Wills, Trusts, and Estates


If there are multiple beneficiaries, the trustee has a duty of impartiality. This duty requires him to give due regard to the beneficiaries' respective interests.

This duty does not require a trustee to treat beneficiaries equally. If there is a life-time beneficiary and a remainder beneficiary, the possible investment types will have benefits to one of the beneficiaries to the detriment of the other. The trustee will have to prefer one. Who should be preferred should be set in the terms of the trust.

Principal and Income Problem

It used to be an issue that portfolios had to have the right balance of capital growth and dividend income to maintain impartiality between income beneficiaries and remainder beneficiaries. However now, you can just make an adjustment and distribute the growth as income. (Or alternatively, use a unitrust.)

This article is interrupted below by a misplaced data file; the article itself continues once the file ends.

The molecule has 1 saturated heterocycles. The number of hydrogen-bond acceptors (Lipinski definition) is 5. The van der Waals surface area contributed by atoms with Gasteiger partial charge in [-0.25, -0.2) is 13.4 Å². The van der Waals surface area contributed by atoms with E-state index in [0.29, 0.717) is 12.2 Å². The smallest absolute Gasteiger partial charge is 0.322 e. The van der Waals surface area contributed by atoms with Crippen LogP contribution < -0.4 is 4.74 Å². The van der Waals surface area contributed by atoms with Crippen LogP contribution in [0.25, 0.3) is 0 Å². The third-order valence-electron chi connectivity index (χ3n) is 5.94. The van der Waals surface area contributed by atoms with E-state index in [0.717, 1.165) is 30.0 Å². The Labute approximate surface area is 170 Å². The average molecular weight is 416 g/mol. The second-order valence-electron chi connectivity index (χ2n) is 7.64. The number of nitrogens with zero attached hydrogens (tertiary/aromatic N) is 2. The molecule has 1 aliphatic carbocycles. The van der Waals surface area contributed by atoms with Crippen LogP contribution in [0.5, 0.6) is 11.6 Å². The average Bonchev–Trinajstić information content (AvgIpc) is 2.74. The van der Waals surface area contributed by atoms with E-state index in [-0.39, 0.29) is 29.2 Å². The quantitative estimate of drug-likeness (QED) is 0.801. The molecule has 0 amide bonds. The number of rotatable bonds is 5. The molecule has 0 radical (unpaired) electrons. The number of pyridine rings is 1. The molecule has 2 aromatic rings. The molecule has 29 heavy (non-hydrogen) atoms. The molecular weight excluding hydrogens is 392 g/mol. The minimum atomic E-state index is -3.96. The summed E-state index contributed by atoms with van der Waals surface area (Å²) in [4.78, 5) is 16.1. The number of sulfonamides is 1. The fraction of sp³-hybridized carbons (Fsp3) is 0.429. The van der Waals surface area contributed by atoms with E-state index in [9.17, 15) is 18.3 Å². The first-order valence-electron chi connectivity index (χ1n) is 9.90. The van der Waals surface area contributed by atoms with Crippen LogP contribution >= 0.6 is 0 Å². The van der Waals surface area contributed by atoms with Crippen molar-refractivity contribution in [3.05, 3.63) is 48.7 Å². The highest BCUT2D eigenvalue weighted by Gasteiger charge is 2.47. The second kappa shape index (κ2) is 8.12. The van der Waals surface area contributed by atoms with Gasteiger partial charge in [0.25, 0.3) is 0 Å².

A trustee's power to adjust allows him to distribute the principal as income or to add income to the principal, as needed.

UPIA § 104 allows one to make an adjustment for impartiality problems.

Typically, trustees who are also beneficiaries do not have the power to adjust. However, they may be able to convert the trust into a unitrust with judicial review.


A unitrust is a trust where the settlor just sets a percentage of the trust income to be paid to the income beneficiaries each year. This solves the principal and income problem.